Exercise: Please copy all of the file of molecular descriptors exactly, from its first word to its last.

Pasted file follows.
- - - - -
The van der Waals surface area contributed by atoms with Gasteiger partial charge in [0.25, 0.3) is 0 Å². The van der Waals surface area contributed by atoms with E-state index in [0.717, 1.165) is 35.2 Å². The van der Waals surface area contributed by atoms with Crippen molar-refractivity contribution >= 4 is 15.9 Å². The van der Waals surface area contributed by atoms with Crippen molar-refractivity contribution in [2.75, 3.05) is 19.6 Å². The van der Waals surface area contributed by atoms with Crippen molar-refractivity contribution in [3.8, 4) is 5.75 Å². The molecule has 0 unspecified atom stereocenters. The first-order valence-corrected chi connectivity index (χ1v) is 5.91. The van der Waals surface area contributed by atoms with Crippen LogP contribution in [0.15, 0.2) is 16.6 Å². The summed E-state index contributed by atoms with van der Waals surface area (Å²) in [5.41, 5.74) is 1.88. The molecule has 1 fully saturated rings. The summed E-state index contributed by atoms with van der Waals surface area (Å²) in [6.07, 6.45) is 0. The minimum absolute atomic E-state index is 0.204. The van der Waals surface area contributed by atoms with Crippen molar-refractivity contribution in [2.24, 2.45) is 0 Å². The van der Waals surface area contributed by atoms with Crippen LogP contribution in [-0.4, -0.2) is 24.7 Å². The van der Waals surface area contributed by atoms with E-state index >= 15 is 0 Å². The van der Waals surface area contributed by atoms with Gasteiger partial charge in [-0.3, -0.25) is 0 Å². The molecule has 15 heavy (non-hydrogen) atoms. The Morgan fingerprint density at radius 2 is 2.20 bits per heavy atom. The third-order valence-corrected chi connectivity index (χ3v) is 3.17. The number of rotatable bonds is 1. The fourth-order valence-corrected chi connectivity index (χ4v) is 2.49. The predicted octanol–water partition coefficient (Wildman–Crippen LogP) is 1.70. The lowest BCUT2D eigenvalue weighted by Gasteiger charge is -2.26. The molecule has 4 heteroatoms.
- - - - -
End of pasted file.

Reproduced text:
The van der Waals surface area contributed by atoms with Gasteiger partial charge in [0.25, 0.3) is 0 Å². The van der Waals surface area contributed by atoms with E-state index in [0.717, 1.165) is 35.2 Å². The van der Waals surface area contributed by atoms with Crippen molar-refractivity contribution >= 4 is 15.9 Å². The van der Waals surface area contributed by atoms with Crippen molar-refractivity contribution in [2.75, 3.05) is 19.6 Å². The van der Waals surface area contributed by atoms with Crippen molar-refractivity contribution in [3.8, 4) is 5.75 Å². The molecule has 0 unspecified atom stereocenters. The first-order valence-corrected chi connectivity index (χ1v) is 5.91. The van der Waals surface area contributed by atoms with Crippen LogP contribution in [0.15, 0.2) is 16.6 Å². The summed E-state index contributed by atoms with van der Waals surface area (Å²) in [5.41, 5.74) is 1.88. The molecule has 1 fully saturated rings. The summed E-state index contributed by atoms with van der Waals surface area (Å²) in [6.07, 6.45) is 0. The minimum absolute atomic E-state index is 0.204. The van der Waals surface area contributed by atoms with Crippen molar-refractivity contribution in [2.24, 2.45) is 0 Å². The van der Waals surface area contributed by atoms with Crippen LogP contribution in [-0.4, -0.2) is 24.7 Å². The van der Waals surface area contributed by atoms with E-state index >= 15 is 0 Å². The van der Waals surface area contributed by atoms with Gasteiger partial charge in [-0.3, -0.25) is 0 Å². The molecule has 15 heavy (non-hydrogen) atoms. The Morgan fingerprint density at radius 2 is 2.20 bits per heavy atom. The third-order valence-corrected chi connectivity index (χ3v) is 3.17. The number of rotatable bonds is 1. The fourth-order valence-corrected chi connectivity index (χ4v) is 2.49. The predicted octanol–water partition coefficient (Wildman–Crippen LogP) is 1.70. The lowest BCUT2D eigenvalue weighted by Gasteiger charge is -2.26. The molecule has 4 heteroatoms.